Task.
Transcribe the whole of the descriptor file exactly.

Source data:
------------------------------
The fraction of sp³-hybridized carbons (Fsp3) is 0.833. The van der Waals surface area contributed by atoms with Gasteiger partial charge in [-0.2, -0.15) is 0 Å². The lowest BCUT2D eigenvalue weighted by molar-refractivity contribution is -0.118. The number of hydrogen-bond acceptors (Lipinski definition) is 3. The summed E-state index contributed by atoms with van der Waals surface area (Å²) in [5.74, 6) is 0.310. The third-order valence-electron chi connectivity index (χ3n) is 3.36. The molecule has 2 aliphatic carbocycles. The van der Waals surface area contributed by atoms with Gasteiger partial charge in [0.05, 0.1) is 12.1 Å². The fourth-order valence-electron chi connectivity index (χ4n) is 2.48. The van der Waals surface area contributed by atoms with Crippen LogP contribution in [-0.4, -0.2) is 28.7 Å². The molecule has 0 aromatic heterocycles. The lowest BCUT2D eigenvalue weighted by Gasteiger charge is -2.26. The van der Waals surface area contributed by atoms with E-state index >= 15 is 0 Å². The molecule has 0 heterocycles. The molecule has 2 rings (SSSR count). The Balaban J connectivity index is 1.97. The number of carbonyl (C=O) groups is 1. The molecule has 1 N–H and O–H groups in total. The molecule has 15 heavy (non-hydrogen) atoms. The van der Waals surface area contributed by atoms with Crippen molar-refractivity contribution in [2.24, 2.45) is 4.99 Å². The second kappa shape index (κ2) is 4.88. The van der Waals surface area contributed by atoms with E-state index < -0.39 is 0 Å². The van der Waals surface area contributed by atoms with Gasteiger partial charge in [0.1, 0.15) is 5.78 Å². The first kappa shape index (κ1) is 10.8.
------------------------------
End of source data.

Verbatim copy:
The fraction of sp³-hybridized carbons (Fsp3) is 0.833. The van der Waals surface area contributed by atoms with Gasteiger partial charge in [-0.2, -0.15) is 0 Å². The lowest BCUT2D eigenvalue weighted by molar-refractivity contribution is -0.118. The number of hydrogen-bond acceptors (Lipinski definition) is 3. The summed E-state index contributed by atoms with van der Waals surface area (Å²) in [5.74, 6) is 0.310. The third-order valence-electron chi connectivity index (χ3n) is 3.36. The molecule has 2 aliphatic carbocycles. The van der Waals surface area contributed by atoms with Gasteiger partial charge in [0.05, 0.1) is 12.1 Å². The fourth-order valence-electron chi connectivity index (χ4n) is 2.48. The van der Waals surface area contributed by atoms with Crippen LogP contribution in [-0.4, -0.2) is 28.7 Å². The molecule has 0 aromatic heterocycles. The lowest BCUT2D eigenvalue weighted by Gasteiger charge is -2.26. The van der Waals surface area contributed by atoms with E-state index >= 15 is 0 Å². The molecule has 0 heterocycles. The molecule has 2 rings (SSSR count). The Balaban J connectivity index is 1.97. The number of carbonyl (C=O) groups is 1. The molecule has 1 N–H and O–H groups in total. The molecule has 15 heavy (non-hydrogen) atoms. The van der Waals surface area contributed by atoms with Crippen molar-refractivity contribution in [2.24, 2.45) is 4.99 Å². The second kappa shape index (κ2) is 4.88. The van der Waals surface area contributed by atoms with E-state index < -0.39 is 0 Å². The van der Waals surface area contributed by atoms with Gasteiger partial charge in [0.1, 0.15) is 5.78 Å². The first kappa shape index (κ1) is 10.8.